It’s a long way to the top if you want to wear high heels

A redefining of “merit” is needed for Australian organisations to combat gender inequality and meet gender equity targets, senior female business leaders have told HRR.

Diversity Council of Australia CEO Nareen Young said “as soon as you change the definition of merit, you’ll see diversity targets being met”. She cited Westpac’s public commitment to having 40% of senior leadership roles filled by women by next year. Banking and financial services recruitment firm Profusion Group CEO Rod Jones told HRR some of his clients took their equity targets “very seriously”, mandating an equitable mix of CVs be presented for each advertised role.

Young commended the action, saying it showed some firms were willing to take proactive steps to reap the benefits of a gender diverse organisation.

“We’ve heard for years that women can’t be leaders because they need more skills, or they need coaching, but [gender equitable] companies have shown that to be nothing more than rhetoric from the ‘power culture’,” she said.

‘Inherent misogynism’ given license

Young said Australia suffered from an “unconscious and inherent misogynism” which had been “given license” by some media commentators when criticising Prime Minister Julia Gillard.

“Lots of men aren’t like this, but they aren’t the ones in positions of power,” she said.

Fiona Murfitt, business director with DuPont, said working in an organisation with a number of high profile female executives, including a female CEO, meant diversity was taken seriously.

“One of our core values is respecting people, and we wear our core values on our sleeves to an extent, so we have an organisational culture of inclusivity,” Murfitt said.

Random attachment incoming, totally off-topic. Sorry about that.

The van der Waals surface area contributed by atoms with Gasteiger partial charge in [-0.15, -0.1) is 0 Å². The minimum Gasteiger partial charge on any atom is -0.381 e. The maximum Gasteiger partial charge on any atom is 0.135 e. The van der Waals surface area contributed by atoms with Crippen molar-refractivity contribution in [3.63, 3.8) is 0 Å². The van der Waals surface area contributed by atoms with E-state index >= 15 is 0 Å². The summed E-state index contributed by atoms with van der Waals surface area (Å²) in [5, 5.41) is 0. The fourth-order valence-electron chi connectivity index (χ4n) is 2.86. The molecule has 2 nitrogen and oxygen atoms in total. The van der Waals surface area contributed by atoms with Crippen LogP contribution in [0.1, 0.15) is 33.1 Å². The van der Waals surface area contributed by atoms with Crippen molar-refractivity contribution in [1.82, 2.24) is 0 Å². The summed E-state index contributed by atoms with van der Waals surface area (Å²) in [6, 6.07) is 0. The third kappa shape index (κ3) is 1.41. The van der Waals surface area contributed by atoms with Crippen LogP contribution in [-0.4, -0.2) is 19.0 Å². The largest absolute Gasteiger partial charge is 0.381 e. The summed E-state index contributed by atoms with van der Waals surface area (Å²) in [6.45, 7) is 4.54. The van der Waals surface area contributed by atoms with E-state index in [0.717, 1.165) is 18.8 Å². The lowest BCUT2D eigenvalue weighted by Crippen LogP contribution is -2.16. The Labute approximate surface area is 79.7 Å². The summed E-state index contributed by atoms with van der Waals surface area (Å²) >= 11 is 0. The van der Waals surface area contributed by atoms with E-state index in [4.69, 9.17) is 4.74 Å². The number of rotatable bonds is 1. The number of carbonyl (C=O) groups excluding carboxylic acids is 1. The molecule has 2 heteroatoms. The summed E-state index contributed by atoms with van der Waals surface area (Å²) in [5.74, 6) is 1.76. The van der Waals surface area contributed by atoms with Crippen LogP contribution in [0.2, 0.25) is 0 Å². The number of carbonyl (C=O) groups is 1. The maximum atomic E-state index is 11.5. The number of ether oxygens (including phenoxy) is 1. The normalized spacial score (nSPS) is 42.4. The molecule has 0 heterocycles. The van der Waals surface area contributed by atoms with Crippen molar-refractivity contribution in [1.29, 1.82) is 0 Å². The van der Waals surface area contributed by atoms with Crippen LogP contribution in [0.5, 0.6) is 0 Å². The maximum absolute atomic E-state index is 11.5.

However, she said in her early career in a different sector she experienced behaviour “that would simply not be tolerated today”.

She concurred with Young’s idea about overhauling the definition of “merit”, but said changes should be applied for all diversity targets not just gender. “There is an imbalance regarding women on boards, and there is a reason why women are underrepresented at senior levels despite women being more educated and part of the talent pool and it can only be overcome by promoting diversity,” she said.

However, Murfitt said the advice she would give to young women starting their careers is “don’t make gender an issue”. She said focussing on gender may make women “jump at shadows” about perceived inequity. “If someone underestimates you as a woman, take advantage of it!” she said.

‘Be bold!’

She cautioned women to not “fall into the trap of thinking if you work hard you’ll be noticed”. “Look for mentors, male and female, who will help you advocate yourself,” she said. “Don’t be shy, be bold!”

Australian Human Resources Institute CEO Lyn Goodear told HRR she was “in principle” opposed to mandated equity targets, but said it was “inconceivable not to set objectives and measure against them”.

“Once a business sets a key performance indicator, it then places it front of mind and plans to achieve it. With such a mechanism in place, subsequent measurement of achievement can occur against it,” she said.

Mixed teams return improved finances

Dr Gemma Munro, MD of Inkling Women, a training and development consultancy for female leaders, said gender imbalance had significant economic impacts. “Unless executive teams are made up of at least 30% women, the financial performance of organisations suffers significantly,” she said.

Munro said women needed to better “hone strength” to become great leaders.

“Feminine power is absolutely a strength. It speaks to intuition, outstanding long-term decision-making, inclusivity and deep listening skills,” she said.

She said gender was “playing a decreasing role in how others describe successful women” but the imbalance was more “how much more difficult it can be for women to achieve success, particularly in large organisations”.

Both Murfitt and Young favoured organisational equity targets. Murfitt said targets gave organisations a tangible measure to aim towards and Young said a starting point was needed to overcome the “backlash culture”.

The Workplace Gender and Equity Agency has released a business case document for HR to use to argue for gender equitable change.

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